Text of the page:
Benefits of Starting Your Own Trucking Business When You're Young
Thirty-year-old Andy Jacobs has been an owner operator with K&J for almost 5 years, and Zac Minder, also thirty, for around 3 years. In an industry that makes it hard to work at all before the age of 23 due to the legalities of insurance and crossing state lines, becoming an owner operator in your 20s is pretty unique. But there are several benefits to starting your trucking career while you're young.
Be a Professional Tourist
As a driver you have an opportunity to see places in the country you might otherwise never see, all while getting paid to do it. In fact, some of our K&J drivers joke that they are professional tourists! Both Andy and Zac mentioned that one of the benefits of trucking was having freedom to travel and see all corners of the country. Before starting his driving career Andy had only been as far west as Wyoming, but now he has been all the way to California and seen 39 other states as well.
You Control Your Schedule
As a trucker you can work as much or as little as you want. Both Andy and Zac mentioned that to make good money, you do need to put in the miles and get out on the road; but even then you can have freedom with your schedule.
In fact, at this stage in his career, Andy has managed to change his schedule and hire a second driver to lighten his work load. "I have my step-dad working for me now," Andy said. "I drive four days a week and he drives the truck two. I make almost the same money, but I'm able to be home more which is nice," he said.
No Degree Required
Trucking is one of the few professions that allows you to make very good money with very little formal education. This makes it a fabulous option for those who don't enjoy school or can't afford to get a degree.
In just three months you can get through CDL school and begin training for a job on the road. Or, if you prefer, you can apply for a CDL and do your own version of "school" with a trainer who can teach you the trade. Andy first got his start with a trainer rather than through formal CDL school. He later trained Zac the very same way.
If you have a CDL, you're a hot commodity. CDL-holding truckers are retiring at a faster rate than they are being replaced, so there is a huge need for more drivers in the US market. Industry security was a big draw for Zac and Andy; and with more and more goods being shipped everyday, the demand for new drivers will only continue to grow in the coming years. Which leads us to our final point.
Make Great Money
The number one thing that attracted both Andy and Zac (And most drivers!) to trucking was the money. Andy did road construction and worked at a golf course before he was recruited by an owner operator to drive for him. A year and a half later, Andy was out on his own as an owner operator.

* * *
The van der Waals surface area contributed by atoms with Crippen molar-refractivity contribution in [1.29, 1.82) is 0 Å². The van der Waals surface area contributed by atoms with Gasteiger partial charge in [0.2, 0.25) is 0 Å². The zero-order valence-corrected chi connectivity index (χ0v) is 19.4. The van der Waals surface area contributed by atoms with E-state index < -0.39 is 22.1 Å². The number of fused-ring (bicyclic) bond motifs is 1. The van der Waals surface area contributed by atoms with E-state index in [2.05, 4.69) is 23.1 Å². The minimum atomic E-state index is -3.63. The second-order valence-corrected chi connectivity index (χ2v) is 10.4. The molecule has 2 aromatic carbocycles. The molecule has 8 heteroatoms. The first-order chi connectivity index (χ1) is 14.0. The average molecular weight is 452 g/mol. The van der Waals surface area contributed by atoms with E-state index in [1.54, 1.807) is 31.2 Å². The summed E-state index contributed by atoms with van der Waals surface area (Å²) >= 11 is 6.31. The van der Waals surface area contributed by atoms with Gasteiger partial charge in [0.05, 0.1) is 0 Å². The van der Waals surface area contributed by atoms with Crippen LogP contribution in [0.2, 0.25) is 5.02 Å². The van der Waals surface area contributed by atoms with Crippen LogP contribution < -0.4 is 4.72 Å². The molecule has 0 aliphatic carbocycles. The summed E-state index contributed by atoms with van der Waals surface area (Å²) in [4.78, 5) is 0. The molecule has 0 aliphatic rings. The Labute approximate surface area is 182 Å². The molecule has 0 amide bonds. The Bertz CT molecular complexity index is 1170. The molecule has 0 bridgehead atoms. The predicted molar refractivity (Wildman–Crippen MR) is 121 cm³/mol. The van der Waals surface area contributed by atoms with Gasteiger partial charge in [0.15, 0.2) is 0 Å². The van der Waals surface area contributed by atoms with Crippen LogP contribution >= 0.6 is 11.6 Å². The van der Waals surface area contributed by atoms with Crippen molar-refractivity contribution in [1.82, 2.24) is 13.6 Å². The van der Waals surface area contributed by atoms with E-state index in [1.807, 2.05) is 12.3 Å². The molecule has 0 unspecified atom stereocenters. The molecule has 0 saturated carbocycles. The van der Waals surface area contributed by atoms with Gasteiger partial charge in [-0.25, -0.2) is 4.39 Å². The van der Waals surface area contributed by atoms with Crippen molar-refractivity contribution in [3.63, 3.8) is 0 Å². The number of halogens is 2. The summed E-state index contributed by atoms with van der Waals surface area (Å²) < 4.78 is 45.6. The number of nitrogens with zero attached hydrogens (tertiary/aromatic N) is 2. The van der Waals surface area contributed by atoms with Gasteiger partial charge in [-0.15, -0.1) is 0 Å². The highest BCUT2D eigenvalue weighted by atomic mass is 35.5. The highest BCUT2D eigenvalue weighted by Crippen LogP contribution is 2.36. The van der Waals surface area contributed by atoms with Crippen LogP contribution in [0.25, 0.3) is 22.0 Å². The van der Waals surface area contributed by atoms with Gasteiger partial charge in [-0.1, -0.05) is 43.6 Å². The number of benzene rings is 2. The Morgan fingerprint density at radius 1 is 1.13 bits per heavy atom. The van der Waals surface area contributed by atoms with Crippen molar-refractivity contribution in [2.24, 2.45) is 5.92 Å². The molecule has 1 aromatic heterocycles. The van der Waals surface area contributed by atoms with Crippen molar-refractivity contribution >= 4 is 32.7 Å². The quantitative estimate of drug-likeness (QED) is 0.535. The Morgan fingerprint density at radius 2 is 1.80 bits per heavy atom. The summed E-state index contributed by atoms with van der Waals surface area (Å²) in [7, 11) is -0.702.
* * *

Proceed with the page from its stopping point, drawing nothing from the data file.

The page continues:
Now in his second truck, Andy has learned that financial freedom is worth the sacrifice. "I made pretty aggressive payments on my second truck," Andy said. "I don't eat at truck stops and I try to be good with my money when I'm on the road. So I was consistently paying around $750 to $850 a week toward my lease."
That hard work led to a big reward when he was able to completely pay off his truck in less than two years. He had a debt-free business by the age of 30.
Zac has a similar backstory. He was a bricklayer for 12 years before Andy encouraged him to try trucking. After about a year Zac decided to strike out on his own. "I wanted to make more money so I knew I should get my own truck," Zac said.
Zac hasn't looked back since then. "I can't currently imagine myself doing anything else," he said. "I really enjoy being on the road and being able to afford the things I want to purchase."
He is currently leasing his truck through K&J and has appreciated their support of his business. "Everyone at K&J has been great to work with. They give great advice. I can't imagine a better company."
Just Don't Forget to Protect Yourself
Trucking is an amazing and rewarding profession, but if you aren't careful when you get started you can get burned. Andy had some great advice for younger drivers who are just starting out.
"Find somebody that is going to treat you right. Get someone to train you properly or your life will be a living hell. But after your first year you really control your own destiny. I recommend living off a lot less than what you’re making. I’m not always the greatest at saving money, but I learned quickly not to spend money on the road. Don’t eat at truck stops. Don’t shop at truck stops. It is the worst thing you can do. And always work with a carrier you can trust."
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